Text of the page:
MRSA Cases Prompt Action By University Rec Centers


Nationwide — Student recreation centers across the country are taking precautions to help stop the spread of methicillin-resistant Staphylococcus aureus (MRSA).

Fairleigh Dickinson University (NJ) installed hand sanitizer dispensers throughout campus after a student there was diagnosed with MRSA in September. (The student has fully recovered, university spokesperson Gretchen Johnson says.) Paper towels and cleaners are available in the student recreation center for students to sanitize equipment before and after use.

“We've learned that we have to get the message out very quickly and very aggressively,” Johnson says. “We did some really strong blast e-mails to everybody.”

A staph infection case at Centenary College in Hackettstown, NJ, led to the disinfection of the student rec center and weight room.

The University of Colorado recently reported eight cases of community-associated MRSA, which often occurs in facilities such as schools or dormitories. That's a different strain than health care-associated MRSA, or the so-called “super bug,” which usually occurs in hospitalized patients with weakened immune systems.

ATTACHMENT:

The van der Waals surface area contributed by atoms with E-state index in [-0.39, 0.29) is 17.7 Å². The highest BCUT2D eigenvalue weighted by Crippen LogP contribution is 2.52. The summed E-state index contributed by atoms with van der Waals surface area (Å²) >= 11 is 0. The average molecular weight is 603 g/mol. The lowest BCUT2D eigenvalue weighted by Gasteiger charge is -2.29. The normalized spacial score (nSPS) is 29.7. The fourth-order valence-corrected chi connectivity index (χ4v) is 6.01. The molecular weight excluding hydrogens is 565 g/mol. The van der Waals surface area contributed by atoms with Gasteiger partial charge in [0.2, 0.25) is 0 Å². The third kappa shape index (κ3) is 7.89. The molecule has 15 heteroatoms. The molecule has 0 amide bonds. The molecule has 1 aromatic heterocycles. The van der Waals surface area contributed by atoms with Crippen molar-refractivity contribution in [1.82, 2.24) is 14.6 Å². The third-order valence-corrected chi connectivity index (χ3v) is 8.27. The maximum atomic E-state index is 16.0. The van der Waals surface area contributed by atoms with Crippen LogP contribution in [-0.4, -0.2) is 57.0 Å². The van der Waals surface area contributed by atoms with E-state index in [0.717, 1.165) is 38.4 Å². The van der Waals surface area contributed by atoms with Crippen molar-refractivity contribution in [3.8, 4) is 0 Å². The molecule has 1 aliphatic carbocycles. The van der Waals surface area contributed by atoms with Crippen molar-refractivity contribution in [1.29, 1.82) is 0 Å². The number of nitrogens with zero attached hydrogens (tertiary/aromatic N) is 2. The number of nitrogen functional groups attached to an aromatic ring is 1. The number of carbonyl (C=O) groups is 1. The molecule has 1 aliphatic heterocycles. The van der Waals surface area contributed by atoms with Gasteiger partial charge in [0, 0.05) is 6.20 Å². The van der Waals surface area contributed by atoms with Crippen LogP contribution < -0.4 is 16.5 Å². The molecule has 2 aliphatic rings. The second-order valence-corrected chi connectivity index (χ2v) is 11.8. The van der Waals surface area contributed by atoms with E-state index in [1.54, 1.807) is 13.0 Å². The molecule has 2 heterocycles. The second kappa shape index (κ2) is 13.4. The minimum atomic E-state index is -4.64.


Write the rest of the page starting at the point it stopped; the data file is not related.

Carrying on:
In response to the outbreak, officials at the rec center removed equipment such as racquetball gloves and speed bag boxing gloves, says Herb Kienle, associate director of recreation center facilities. Students at the facility are encouraged to wipe down equipment before and after use.

“All we're doing is being conservative and disinfect our equipment a little more than usual,” Kienle says.

The best way to protect yourself against MRSA, Johnson says, is to wash your hands thoroughly with soap and hot water and bandage open wounds.

Suggested Articles:

​​​​​​​In several states in which health clubs are still closed, health club operators have taken various steps to move for reopening of their busines

The California Fitness Alliance sent a letter and gym reopening guidelines to the state's governor as well as city and county officials.

April revenue for a majority of suppliers declined by at least 25 percent compared to April 2019 due to the COVID-19 pandemic, per an SFIA survey.